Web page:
Found footage has been a popular subgenre of Horror for quite awhile (ever since the Blair Witch Project). The immediacy of the experience puts the viewer in a fun position for experiencing horror as you are limited in what information you receive. You can only see what the camera chooses to shoot, which is usually guided by a human intelligence. In third person horror movies, the camera can be anywhere and show anything, making it kind of frustrating when it chooses not to show something. The shortcomings of budget and even sometimes acting can be hidden with a good found footage setup.
So it was only a matter of time before someone made a found footage anthology. This first volume includes Adam Wingard (who would go on to the make the Blair Witch sequel), Joe Swanberg, and Ti West as well as David Bruckner, Glenn McQuaid and a group called Radio Silence.
The frame story, by Adam Wingard, is about a group of teen criminals who are hired to break into a creepy old house and retrieve a certain VHS tape. They find the owner dead in front of a stack of TVs and their watching of videos makes up the bulk of the movie. The ending is downright nonsensical but there is some good spooky stuff in the early going. I am not a big fan of the frame story.
The first real story is Amateur Night by Bruckner, who directed the excellent sort-of anthology Signal. This one is about a group of bros trying to get laid who have hidden cams in their glasses. They stumble across a shy, freaky girl who turns out to be hiding a secret. Bad things happen. Lots of people liked this segment so much it got its own spin-off movie (which I won't say the title of as it is a spoiler for this movie). I found all the characters hard to watch and painfully awful. I know this is all sort of the point but it didn't make it easier to sit through. One relatable character would have been nice.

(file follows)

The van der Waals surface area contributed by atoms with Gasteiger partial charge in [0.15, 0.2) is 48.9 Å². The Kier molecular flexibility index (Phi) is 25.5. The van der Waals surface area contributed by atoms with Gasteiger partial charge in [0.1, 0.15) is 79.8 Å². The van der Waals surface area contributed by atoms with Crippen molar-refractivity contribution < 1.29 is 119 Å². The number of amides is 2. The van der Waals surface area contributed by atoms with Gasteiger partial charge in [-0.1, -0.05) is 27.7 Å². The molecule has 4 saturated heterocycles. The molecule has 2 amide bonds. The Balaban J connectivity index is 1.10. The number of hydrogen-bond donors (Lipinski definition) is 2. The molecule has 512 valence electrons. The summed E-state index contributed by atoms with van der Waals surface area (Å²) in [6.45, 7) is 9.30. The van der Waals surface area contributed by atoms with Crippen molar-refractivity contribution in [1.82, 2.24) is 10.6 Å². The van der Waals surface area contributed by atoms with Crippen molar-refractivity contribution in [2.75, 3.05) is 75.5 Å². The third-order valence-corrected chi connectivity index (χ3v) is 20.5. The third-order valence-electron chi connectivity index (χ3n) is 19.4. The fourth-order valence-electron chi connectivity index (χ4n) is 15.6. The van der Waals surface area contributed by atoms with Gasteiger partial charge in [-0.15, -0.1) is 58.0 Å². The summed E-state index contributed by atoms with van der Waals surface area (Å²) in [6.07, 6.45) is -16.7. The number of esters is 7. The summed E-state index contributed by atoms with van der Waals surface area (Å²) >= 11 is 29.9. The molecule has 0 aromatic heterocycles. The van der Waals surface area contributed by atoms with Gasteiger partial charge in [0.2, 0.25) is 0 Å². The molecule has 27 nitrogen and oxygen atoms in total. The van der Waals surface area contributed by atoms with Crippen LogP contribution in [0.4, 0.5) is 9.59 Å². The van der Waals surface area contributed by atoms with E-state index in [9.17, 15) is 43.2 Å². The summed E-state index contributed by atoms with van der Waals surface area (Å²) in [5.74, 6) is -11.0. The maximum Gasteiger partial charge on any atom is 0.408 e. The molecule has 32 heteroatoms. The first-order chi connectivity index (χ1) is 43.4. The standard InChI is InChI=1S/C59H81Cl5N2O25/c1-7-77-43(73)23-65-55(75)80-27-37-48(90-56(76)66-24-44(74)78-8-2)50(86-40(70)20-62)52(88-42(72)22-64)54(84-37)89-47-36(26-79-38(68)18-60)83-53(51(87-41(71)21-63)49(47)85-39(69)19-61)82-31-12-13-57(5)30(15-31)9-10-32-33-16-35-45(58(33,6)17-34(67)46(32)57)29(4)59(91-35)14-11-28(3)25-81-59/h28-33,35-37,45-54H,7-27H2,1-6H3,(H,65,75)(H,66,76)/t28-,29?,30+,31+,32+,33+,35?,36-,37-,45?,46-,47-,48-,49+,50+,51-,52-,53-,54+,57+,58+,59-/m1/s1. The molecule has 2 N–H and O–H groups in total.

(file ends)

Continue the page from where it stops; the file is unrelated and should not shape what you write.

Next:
The second story is Second Honeymoon by Ti West and it is barely a thumbnail of an idea. A couple traveling the west on a second honeymoon is stalked by an unknown force that films them while they sleep. The presentation is so short it doesn't really get a chance to escalate in a frightening way. Basically, this needed some more room to breathe.
Tuesday the 17th is the next one and it is directed by McQuaid, who also did the horror-comedy, I Sell the Dead. This one works as a meta-comedy because it involves a final girl returning to the woods where she survived an initial attack by a creature whose features are obscured by a tracking malfunction (like on an old VCR). The girl brings some jerks with her as cannon fodder for the creature so she can trap it and kill it. This one is clever enough and almost a commentary on the nostalgia of 80s slasher tropes. I did like the "glitch" effect.
The Sick Thing that Happened to Emily When She Was Younger is directed by Joe Swanberg (who stars in the Second Honeymoon segment). It all takes place on skype as a young woman thinks her house is haunted and she notices a strange bump on her skin. I have to give credit for an original ending even if it is goofy as hell. Again, some moments here and there but nothing to write home about.
The last story, 10/31/98, is my favorite of the movie but gets almost no love online. The Radio Silence group filmed it and it tells a perfect little mini-story. Some teens get dressed up to go to a Halloween party and end up at the wrong house. When they stumble upon a bizarre ritual in the attic, things get frantic. There are some good, chilling special effects here. The ending is one of those classic horror things that just works for me.
As on all these, your mileage may vary but there is more here to like than dislike. I would give the whole thing a C+, maybe B-.